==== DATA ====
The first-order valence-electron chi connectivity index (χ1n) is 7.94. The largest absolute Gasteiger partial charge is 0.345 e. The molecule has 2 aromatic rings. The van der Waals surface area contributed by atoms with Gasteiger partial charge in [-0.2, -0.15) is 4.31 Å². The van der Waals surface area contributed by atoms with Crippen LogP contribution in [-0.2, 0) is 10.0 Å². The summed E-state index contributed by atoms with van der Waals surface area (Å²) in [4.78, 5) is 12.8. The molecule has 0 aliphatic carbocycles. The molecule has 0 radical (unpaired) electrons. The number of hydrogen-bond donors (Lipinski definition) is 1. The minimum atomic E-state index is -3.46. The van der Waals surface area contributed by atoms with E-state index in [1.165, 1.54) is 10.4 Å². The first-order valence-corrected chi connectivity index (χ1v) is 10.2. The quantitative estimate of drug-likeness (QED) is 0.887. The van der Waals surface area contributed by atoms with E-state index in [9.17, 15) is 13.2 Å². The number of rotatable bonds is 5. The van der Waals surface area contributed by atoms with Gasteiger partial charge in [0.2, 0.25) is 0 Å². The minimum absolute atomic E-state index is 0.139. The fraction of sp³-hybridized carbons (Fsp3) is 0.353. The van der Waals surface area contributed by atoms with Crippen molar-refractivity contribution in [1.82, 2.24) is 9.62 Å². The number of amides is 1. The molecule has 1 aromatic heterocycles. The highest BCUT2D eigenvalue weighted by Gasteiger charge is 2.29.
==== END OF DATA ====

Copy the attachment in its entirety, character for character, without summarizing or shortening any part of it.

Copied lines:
The first-order valence-electron chi connectivity index (χ1n) is 7.94. The largest absolute Gasteiger partial charge is 0.345 e. The molecule has 2 aromatic rings. The van der Waals surface area contributed by atoms with Gasteiger partial charge in [-0.2, -0.15) is 4.31 Å². The van der Waals surface area contributed by atoms with Crippen LogP contribution in [-0.2, 0) is 10.0 Å². The summed E-state index contributed by atoms with van der Waals surface area (Å²) in [4.78, 5) is 12.8. The molecule has 0 aliphatic carbocycles. The molecule has 0 radical (unpaired) electrons. The number of hydrogen-bond donors (Lipinski definition) is 1. The minimum atomic E-state index is -3.46. The van der Waals surface area contributed by atoms with E-state index in [1.165, 1.54) is 10.4 Å². The first-order valence-corrected chi connectivity index (χ1v) is 10.2. The quantitative estimate of drug-likeness (QED) is 0.887. The van der Waals surface area contributed by atoms with E-state index in [9.17, 15) is 13.2 Å². The number of rotatable bonds is 5. The van der Waals surface area contributed by atoms with Gasteiger partial charge in [0.2, 0.25) is 0 Å². The minimum absolute atomic E-state index is 0.139. The fraction of sp³-hybridized carbons (Fsp3) is 0.353. The van der Waals surface area contributed by atoms with Crippen molar-refractivity contribution in [1.82, 2.24) is 9.62 Å². The number of amides is 1. The molecule has 1 aromatic heterocycles. The highest BCUT2D eigenvalue weighted by Gasteiger charge is 2.29.